From Goodreads: Twenty-fifth century Drayling, and Britain as a whole, has benefited greatly from advances in technology and medical science, and life in the Graves’ household, and in those of their friends and colleagues, is secure, clear and very content. The desire and need for clarity, truth and order has motivated communities to live in harmony, abandoning any potentially controversial aspects or ways of life, including all religions, in favor of a modern civilized society that upholds order, simplicity, honesty, love and honor as its ideals. However, the death of the Premier brings a significant shift in approach – which forces a small group of ordinary people to conclude that they have no alternative but to take radical action to protect their way of life.
Unfortunately, this novel is not my style. While it is very well written and the story itself is great for those who are interested in world building and/or science fiction, it’s not for me. I found the beginning of the story to be a bit dry for my tastes as it sets up the background for the society of Drayling, and I don’t particularly enjoy novels that spend so much time explaining the background. Keep in mind that this has nothing to do with Newman’s writing capabilities, but more so with personal preference. I reacted much in the same way to Tolkien, and though I loved the Lord of the Ring movies, the writing was a bit heavy for me. I think, as I’ve grown older, I’ve begun to enjoy science fiction less and less, which again, is no reflection of Newman. The story does begin to move away from the world building and background information as it progresses and I really believe that many readers who like Tolkien and other authors of that caliber will enjoy this novel—it’s just not for me. Two stars.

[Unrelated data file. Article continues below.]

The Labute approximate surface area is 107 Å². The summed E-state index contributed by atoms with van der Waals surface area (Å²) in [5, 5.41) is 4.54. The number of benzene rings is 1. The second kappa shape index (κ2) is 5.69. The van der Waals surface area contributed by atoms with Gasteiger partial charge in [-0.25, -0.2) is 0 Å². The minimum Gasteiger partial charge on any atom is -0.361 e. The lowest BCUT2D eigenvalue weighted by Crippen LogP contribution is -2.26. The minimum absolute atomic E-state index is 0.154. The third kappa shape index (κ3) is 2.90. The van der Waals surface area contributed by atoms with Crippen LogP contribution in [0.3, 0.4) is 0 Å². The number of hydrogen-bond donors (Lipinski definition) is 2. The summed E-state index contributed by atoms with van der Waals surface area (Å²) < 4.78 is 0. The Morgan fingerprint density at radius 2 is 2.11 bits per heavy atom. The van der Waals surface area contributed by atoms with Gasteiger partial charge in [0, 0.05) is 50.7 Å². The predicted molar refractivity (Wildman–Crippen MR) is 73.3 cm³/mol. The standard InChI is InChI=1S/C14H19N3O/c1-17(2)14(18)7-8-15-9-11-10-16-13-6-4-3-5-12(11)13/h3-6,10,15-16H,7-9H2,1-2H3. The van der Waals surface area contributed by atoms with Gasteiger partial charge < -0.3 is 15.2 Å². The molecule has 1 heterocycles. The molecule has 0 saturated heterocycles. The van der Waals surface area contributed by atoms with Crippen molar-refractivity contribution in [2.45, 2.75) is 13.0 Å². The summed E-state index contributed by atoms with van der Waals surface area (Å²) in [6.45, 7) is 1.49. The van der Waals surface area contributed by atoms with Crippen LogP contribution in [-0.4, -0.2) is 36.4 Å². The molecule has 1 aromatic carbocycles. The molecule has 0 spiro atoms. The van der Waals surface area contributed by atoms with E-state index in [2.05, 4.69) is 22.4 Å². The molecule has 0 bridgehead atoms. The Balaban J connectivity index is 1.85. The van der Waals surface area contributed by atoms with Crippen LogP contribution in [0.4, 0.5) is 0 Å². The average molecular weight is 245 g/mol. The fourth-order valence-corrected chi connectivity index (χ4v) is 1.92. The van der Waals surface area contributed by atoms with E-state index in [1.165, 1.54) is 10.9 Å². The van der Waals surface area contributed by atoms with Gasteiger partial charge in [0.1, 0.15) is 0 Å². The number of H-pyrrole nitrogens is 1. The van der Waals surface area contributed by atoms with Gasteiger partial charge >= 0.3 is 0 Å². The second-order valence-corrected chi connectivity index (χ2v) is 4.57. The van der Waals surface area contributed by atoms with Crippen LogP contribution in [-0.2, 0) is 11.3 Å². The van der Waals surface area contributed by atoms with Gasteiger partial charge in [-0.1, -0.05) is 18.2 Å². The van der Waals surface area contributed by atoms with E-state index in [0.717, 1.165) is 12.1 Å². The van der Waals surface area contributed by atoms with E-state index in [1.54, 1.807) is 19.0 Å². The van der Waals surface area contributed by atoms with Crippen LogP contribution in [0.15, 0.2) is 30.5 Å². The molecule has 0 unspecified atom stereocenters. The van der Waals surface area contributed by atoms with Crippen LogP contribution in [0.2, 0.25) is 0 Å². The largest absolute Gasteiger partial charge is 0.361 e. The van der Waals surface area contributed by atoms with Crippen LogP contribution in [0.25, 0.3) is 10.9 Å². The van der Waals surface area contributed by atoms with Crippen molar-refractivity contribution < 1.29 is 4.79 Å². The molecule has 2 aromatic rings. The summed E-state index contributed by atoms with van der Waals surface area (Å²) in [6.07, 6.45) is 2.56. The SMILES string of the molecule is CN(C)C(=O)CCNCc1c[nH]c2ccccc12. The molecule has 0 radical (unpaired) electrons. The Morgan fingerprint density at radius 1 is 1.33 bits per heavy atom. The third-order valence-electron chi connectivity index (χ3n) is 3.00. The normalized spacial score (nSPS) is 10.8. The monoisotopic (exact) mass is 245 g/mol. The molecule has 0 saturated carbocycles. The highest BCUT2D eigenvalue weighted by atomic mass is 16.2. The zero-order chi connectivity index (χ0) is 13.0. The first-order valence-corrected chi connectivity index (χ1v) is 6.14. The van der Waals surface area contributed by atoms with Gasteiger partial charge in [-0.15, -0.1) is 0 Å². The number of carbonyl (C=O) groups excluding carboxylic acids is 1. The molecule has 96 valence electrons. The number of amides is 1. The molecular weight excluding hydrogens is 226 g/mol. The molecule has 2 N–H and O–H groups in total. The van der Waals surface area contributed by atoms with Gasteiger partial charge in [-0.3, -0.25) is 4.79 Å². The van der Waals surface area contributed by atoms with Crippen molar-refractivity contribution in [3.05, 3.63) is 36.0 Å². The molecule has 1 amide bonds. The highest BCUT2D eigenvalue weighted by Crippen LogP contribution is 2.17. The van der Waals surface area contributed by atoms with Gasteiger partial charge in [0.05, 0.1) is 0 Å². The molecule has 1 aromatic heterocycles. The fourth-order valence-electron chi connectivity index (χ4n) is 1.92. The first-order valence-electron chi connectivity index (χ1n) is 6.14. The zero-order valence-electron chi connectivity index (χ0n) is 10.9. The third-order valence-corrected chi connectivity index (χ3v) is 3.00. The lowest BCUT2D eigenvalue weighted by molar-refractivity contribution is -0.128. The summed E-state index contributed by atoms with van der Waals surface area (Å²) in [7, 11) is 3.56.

I received a copy of this novel from the author in exchange for an honest review.